As always on these Holy Week events, there are choices to be made. As discussed further in the preaching notes, the first decision is whether this day is totally focused on Palm Sunday or whether there is going to be a hint of Passion Sunday woven into the order of worship. It is too much to expect a worshiper to go from the celebrations of Palm Sunday, with the palm waving and the shouts of Hosanna, to the wonder and glory of Resurrection Sunday on Easter with the laughing shouts of “He is Risen” without some sense of the valley in between these two high points.
An effective pattern would be to begin the service on the high note of Palm Sunday, with shouts and processions and the waving of palms, whether fronds from a palm tree or the palm of the hand. Be sure and let people know that their shout, “Hosanna,” translates as “Save us” or “Save now.” This is a call to the savior, even though later usage of the term was for the king and was seen as a sound of celebration rather than a plea for help. But we can certainly claim both usages in this reenactment. It might also, depending on safety and distancing, should those still be in force, be a time to move the parade outside around the church building or up and down the street. Let there be joy and celebration, as we invite our neighbors to know who we are declaring king of our lives on this day.
After the highlight of the Palm celebration, it might be time to move into a reflective mode. Let the hymns and songs of praise transition to an acknowledgement of the sacrifice, of the blood that was shed, of the cross that was borne. This need not and should not be an abrupt change in mood and tone, but a gradual shift, accompanied by confession and prayers of intercession and thanksgiving, or perhaps a litany acknowledging the depth of Christ’s love for us.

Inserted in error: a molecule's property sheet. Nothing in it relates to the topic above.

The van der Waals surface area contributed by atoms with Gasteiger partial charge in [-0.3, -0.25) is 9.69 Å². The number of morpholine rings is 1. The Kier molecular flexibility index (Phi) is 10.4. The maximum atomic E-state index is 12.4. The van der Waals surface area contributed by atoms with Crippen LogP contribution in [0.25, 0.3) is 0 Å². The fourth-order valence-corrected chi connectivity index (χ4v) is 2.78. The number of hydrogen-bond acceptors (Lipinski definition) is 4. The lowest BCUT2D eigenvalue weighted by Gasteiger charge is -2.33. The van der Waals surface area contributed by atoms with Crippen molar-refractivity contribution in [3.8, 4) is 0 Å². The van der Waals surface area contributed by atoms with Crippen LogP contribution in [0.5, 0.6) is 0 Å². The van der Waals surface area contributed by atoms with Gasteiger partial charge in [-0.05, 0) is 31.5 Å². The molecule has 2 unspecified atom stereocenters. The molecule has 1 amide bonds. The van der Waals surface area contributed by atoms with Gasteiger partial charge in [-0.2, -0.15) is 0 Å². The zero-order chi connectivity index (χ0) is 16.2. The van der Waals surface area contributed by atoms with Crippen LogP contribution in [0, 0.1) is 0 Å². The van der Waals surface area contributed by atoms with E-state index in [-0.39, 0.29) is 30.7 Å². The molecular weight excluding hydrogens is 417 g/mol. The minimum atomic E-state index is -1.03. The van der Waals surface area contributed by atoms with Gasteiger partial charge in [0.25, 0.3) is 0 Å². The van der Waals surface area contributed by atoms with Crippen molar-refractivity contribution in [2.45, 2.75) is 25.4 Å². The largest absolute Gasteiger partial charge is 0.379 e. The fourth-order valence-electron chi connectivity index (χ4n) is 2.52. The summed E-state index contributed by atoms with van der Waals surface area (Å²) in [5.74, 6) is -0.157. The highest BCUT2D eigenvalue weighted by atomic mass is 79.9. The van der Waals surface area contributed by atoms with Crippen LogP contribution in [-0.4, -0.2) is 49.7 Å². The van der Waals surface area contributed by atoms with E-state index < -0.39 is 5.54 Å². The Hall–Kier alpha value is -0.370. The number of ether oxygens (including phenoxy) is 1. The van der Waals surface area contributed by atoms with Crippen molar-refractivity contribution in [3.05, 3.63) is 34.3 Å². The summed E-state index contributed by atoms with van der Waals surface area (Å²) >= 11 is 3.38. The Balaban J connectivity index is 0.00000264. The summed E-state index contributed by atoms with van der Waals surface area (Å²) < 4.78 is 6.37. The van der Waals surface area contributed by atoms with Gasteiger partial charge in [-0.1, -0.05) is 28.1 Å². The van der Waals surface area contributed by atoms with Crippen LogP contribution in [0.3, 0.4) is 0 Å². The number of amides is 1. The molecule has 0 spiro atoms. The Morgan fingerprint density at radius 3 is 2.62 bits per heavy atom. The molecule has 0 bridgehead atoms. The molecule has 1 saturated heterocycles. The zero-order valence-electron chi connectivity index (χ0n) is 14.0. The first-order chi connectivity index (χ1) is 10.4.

The focus of the second part of the worship experience ought to be on the Passion story itself. This is not a text that needs a lot of explanation. It is effective to have someone, a good reader, simply read the text while people let the story unfold in their imaginations.
It would be difficult to end the service in silence, as many are inclined to do on Good Friday. Yet, a contrast between the opening exuberance and the closing reflective tone would be striking. A recessional hymn or song that speaks of the need for Christ’s presence as we walk would be an effective closing of the service. Added to this is an invitation to join the community as we walk even closer to our Lord as we enter into the story more deeply on Maundy Thursday and Good Friday. If other services are planned, like Holy Saturday or the Easter Vigil, the invitation should be clear and open to all.
Rev. Dr. Derek Weber, Director of Preaching Ministries, served churches in Indiana and Arkansas and the British Methodist Church. His PhD is from University of Edinburgh in preaching and media. He has taught preaching in seminary and conference settings for more than 20 years.